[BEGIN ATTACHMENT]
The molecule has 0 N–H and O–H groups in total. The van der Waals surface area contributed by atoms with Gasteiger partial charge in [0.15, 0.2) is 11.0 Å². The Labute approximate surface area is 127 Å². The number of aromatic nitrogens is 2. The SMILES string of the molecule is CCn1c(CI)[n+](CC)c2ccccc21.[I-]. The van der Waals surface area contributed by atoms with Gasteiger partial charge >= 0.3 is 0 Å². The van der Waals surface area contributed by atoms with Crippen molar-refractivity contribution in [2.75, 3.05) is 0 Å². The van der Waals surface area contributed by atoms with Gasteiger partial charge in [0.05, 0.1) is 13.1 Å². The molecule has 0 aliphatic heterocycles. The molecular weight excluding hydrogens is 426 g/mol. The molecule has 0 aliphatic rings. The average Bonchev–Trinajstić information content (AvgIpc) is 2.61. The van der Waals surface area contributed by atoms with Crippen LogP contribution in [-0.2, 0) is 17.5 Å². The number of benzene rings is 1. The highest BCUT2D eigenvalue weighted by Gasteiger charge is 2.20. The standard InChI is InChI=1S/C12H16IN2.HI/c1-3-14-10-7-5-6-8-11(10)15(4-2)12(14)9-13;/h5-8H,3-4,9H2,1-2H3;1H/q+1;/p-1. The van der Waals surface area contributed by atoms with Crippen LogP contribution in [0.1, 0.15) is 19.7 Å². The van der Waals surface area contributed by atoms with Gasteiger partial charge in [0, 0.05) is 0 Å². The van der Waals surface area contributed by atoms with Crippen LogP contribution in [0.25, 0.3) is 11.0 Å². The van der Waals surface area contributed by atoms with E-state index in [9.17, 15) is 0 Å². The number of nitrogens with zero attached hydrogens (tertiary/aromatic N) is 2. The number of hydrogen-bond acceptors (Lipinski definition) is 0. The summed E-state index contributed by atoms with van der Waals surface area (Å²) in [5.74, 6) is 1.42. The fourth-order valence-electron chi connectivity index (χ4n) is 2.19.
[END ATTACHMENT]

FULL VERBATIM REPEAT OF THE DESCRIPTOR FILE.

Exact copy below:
The molecule has 0 N–H and O–H groups in total. The van der Waals surface area contributed by atoms with Gasteiger partial charge in [0.15, 0.2) is 11.0 Å². The Labute approximate surface area is 127 Å². The number of aromatic nitrogens is 2. The SMILES string of the molecule is CCn1c(CI)[n+](CC)c2ccccc21.[I-]. The van der Waals surface area contributed by atoms with Gasteiger partial charge >= 0.3 is 0 Å². The van der Waals surface area contributed by atoms with Crippen molar-refractivity contribution in [2.75, 3.05) is 0 Å². The van der Waals surface area contributed by atoms with Gasteiger partial charge in [0.05, 0.1) is 13.1 Å². The molecule has 0 aliphatic heterocycles. The molecular weight excluding hydrogens is 426 g/mol. The molecule has 0 aliphatic rings. The average Bonchev–Trinajstić information content (AvgIpc) is 2.61. The van der Waals surface area contributed by atoms with Crippen LogP contribution in [-0.2, 0) is 17.5 Å². The number of benzene rings is 1. The highest BCUT2D eigenvalue weighted by Gasteiger charge is 2.20. The standard InChI is InChI=1S/C12H16IN2.HI/c1-3-14-10-7-5-6-8-11(10)15(4-2)12(14)9-13;/h5-8H,3-4,9H2,1-2H3;1H/q+1;/p-1. The van der Waals surface area contributed by atoms with Crippen LogP contribution in [0.1, 0.15) is 19.7 Å². The van der Waals surface area contributed by atoms with Gasteiger partial charge in [0, 0.05) is 0 Å². The van der Waals surface area contributed by atoms with Crippen LogP contribution in [0.25, 0.3) is 11.0 Å². The van der Waals surface area contributed by atoms with E-state index in [9.17, 15) is 0 Å². The number of nitrogens with zero attached hydrogens (tertiary/aromatic N) is 2. The number of hydrogen-bond acceptors (Lipinski definition) is 0. The summed E-state index contributed by atoms with van der Waals surface area (Å²) in [5.74, 6) is 1.42. The fourth-order valence-electron chi connectivity index (χ4n) is 2.19.